One Boy’s Pablo Neruda

This is a children’s book by well-known  Chilean writer Poli Délano, who was born in 1936.  At that time,  his family was living in Madrid, Spain, where they become friends with the poet Pablo Neruda and his wife Delia del Carril. Both families were originally from Chile.

Between 1940 and 1943, Neruda and his wife lived in Mexico City. This memoir is set at this time and follows the beloved poet’s relationship with the young Enrique Délano Falcón – whose nickname became Policarpo and eventually shortened to Poli – and his adventures and misadventures.

Adults and children will be equally charmed  by Poli and his encounters with the most amazing animals and insects; by his experience of being bullied in a boarding school where he had to stay when his family and Neruda travelled to New York. Perhaps the most touching story is that of Poli wanting to buy a fountain pen and a watch and in order to find the money he decided to sell chewing gum at the cinema and clean cars in the car park. When the poor children saw him taking over their job, they violently sent him away. Poli was very angry and frustrated by the incident but his parents and Tio (uncle) Neruda calmly explained that those children needed the job to eat while his motives were purely superficial.

This memoir is full of intricate little accounts about Neruda: for example his passion for collecting things and the time spent in the antique markets in Mexico City looking for strange objects to add to his unique and growing collection; his very strange food habits, including insects and monkeys. But what clearly stands out here in this memoir is his touching relationship with a very young boy.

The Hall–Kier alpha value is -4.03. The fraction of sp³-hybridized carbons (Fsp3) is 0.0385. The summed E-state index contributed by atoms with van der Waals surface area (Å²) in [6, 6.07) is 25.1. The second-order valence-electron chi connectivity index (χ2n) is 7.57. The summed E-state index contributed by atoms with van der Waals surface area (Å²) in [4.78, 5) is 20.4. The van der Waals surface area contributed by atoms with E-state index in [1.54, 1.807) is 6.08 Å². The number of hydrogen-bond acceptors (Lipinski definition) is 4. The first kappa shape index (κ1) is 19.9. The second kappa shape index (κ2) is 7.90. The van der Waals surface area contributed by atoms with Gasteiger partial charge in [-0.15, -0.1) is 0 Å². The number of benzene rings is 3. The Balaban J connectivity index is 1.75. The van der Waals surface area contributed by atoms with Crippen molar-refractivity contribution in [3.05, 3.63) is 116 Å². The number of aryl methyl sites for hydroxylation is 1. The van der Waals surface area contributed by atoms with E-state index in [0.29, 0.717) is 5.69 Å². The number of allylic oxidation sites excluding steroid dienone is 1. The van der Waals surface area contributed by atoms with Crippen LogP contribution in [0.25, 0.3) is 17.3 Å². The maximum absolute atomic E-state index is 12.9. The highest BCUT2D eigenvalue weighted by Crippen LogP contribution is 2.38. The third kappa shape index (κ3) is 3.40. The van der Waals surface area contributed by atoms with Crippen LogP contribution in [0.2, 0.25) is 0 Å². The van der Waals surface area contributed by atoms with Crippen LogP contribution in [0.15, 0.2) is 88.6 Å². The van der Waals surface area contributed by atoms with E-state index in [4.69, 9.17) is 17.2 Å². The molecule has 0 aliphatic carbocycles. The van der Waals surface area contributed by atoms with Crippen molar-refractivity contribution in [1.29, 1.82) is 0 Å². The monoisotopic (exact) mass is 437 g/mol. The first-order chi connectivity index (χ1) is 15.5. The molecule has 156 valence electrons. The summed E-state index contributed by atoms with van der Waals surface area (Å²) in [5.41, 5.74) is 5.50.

There are six of Neruda’s poems included in the book and a short biography of the poet that will clearly serve to introduce his life and work to younger generations. Manuel Monroy’s illustrations perfectly match the spirit of the text.


15 thoughts on “One Boy’s Pablo Neruda

  1. There’s a Québec village called Saint-Polycarpe whose exit we pass on our way to Montréal from the GTA. I always look at it and thank heaven that I was not christened Polycarpe. I believe he was an ancient, non-inflammable, Church Father. Narrowly missed being named Alphonse…

    Neruda is one writer on my long list that I haven’t yet read. This is a charming reminder.

    Liked by 1 person

    1. You are right. I can be in Mexico in 45 minutes, but there are reasons not to go there. But I can resist best from just this side by helping people who have just crossed – I have a big old car.
      I don’t know yet. I may head north first and beg for spinal surgery because I’m not much good in my present condition…it’s scary, that’s for sure.
      Thanks for your awareness, Sean XO Claire


    1. Oh, hello dear Valerie!
      Wow, you really lost everything? God, that’s really horrible.
      Things have not been well for me. I ended up in a nursing home. The only good thing about it was that I was a kid compared to the rest of the inmates. I caused a certain amount of trouble there, heh heh…I’m home now, but still didn’t get the surgery I need approved.
      I will visit your site soon. Hope you are doing okay, my friend.
      XXOO Claire

      Liked by 1 person

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